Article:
Jun 22, 2009 | Computers & Internet

    2 Answers

    I need to know the model of socket


    733MHz right off the bat, sounds like an Intel Pentium III processor. This processor uses the Slot 1 processor socket, (Older type), or the Socket 370.

    1.Slot 1: http://en.wikipedia.org/wiki/Slot_1
    2.Socket 370: http://en.wikipedia.org/wiki/Socket_370

    List of Intel Pentium III Microprocessors:
    http://en.wikipedia.org/wiki/List_of_Intel_Pentium_III_microprocessors

    May 22, 2009 | HP D9840-69007 - System Board Motherboard

    1 Answer

    Rampage 2 extreme motherboard is it overclock friendly?


    set the jumper properly!!! some of the motherboards there are free jumper set!!! it meeans it is defauts

    Apr 26, 2009 | Computers & Internet

    1 Answer

    Cannot use intel pentium processor


    you can only use socket 370 (Intel Celeron/Intel Pentium III) processors on that motherboard. Your maximum cpu speed is set by the bios.

    Feb 19, 2009 | Gateway PGA370 E139761 DIMM Motherboard...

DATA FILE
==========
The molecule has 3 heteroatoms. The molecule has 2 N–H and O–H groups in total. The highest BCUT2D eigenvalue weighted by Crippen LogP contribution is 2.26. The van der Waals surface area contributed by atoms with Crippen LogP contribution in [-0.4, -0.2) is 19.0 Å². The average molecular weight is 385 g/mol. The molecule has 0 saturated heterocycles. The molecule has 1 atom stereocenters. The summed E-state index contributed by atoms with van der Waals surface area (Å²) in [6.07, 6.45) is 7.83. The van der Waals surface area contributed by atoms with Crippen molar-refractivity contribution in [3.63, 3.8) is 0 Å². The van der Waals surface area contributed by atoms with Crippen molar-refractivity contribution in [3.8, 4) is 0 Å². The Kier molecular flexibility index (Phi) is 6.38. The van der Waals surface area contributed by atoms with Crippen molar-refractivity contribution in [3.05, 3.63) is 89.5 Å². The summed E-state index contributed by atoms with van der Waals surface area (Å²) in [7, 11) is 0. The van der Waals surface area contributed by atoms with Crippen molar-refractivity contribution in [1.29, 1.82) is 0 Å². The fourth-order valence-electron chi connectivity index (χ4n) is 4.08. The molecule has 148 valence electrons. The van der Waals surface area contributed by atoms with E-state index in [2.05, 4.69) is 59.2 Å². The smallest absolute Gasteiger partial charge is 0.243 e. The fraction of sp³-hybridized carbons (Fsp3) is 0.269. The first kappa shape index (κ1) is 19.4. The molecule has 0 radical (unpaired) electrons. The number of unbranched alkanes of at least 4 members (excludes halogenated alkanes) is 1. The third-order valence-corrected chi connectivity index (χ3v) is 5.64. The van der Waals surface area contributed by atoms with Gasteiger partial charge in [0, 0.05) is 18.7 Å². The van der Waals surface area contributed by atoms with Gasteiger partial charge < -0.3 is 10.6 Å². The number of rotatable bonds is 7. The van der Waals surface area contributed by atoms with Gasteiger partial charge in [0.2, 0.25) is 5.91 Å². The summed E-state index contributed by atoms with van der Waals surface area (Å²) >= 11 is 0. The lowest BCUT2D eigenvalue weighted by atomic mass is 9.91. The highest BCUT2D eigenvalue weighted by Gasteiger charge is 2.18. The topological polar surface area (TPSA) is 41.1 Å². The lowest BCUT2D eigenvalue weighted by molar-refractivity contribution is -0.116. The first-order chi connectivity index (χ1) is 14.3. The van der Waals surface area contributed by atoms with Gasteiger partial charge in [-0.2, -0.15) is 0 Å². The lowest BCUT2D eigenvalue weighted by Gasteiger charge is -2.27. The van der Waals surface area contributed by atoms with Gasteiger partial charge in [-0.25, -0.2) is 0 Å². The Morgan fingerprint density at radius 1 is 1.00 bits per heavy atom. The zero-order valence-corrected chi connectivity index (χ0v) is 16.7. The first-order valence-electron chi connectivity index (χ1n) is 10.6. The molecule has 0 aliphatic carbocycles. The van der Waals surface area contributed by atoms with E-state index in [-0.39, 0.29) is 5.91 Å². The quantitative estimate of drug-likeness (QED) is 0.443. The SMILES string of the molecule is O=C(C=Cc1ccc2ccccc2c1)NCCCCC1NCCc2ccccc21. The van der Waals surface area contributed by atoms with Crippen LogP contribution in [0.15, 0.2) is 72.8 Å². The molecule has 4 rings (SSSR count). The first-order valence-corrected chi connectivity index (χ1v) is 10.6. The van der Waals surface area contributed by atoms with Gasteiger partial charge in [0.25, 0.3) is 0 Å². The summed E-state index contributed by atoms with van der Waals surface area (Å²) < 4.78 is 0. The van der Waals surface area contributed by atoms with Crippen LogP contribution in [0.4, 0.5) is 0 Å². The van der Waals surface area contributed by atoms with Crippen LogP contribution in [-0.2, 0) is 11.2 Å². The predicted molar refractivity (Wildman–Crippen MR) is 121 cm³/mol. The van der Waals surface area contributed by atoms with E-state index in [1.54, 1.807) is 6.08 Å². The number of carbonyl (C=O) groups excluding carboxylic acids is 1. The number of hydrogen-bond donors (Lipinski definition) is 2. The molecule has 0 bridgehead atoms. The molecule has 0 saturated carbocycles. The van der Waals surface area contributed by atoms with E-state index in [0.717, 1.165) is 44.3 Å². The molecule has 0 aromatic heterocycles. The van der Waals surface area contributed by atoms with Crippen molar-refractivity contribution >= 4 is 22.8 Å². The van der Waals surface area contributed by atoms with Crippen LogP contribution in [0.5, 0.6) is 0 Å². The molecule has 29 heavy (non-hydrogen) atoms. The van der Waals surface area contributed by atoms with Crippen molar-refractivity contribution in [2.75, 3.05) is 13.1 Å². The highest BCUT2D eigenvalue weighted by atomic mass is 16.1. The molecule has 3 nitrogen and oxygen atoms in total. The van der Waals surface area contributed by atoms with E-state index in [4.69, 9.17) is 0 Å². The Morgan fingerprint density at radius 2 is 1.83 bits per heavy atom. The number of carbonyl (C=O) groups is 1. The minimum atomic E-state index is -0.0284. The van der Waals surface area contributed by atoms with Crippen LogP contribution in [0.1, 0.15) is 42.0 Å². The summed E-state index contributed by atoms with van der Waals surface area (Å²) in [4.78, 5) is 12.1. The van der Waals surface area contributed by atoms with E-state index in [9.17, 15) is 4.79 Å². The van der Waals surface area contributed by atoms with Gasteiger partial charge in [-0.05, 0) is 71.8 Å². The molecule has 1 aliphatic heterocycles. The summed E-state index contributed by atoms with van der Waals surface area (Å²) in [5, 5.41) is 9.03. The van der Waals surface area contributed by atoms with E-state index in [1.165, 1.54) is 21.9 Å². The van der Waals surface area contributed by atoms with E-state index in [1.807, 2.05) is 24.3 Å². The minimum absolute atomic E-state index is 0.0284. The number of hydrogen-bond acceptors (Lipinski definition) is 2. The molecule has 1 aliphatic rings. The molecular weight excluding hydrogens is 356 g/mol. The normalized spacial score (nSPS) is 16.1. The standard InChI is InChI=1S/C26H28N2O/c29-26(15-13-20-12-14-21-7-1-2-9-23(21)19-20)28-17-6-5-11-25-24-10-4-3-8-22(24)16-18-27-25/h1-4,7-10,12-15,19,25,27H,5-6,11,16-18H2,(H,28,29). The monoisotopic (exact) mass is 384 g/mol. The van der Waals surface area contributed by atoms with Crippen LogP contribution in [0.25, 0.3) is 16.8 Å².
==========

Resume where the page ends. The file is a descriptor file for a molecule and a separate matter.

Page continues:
1 Answer

    BIOS problem!!


    Why do you want to overclock it? Have you changed the cooling system? Overclocking might fry your processor if the cooling cannot keep up with the heat. Does your motherboard support overclocking? The option might be locked. There might be a jumper on the board that you have to mingle in order to enable that setting.

    Sep 21, 2008 | Computers & Internet

    1 Answer

    CMOS checksum bad 0085


    the problem might lie in the fact that the mother board and cpu cannot be handled at the speed

    or it requires the jumpers to be set by so that the cpu can be clocked properly if you got a mother board spec guide follow the guide for *********** board to set up 3.2

    you might also have to set the bios to the cpu speed cause if mother board doesnt do jumpers no more the setting would be in bios
    hit the delete key direct are power up this will take you to bios
    its not the battery

    Jun 05, 2008 | Intel Motherboard

    1 Answer

    P35 Neo2 Motherboard Jumpers


    a quad Q6600 is manufactured @ .273 overclocked from the factory. at no time should this cpu ever be overclocked anymore unlessd you are using a watercooling system that keeps the cpu @ 69 degrees for stability. anything else will burn it out. lala linda

    May 31, 2008 | Intel Motherboard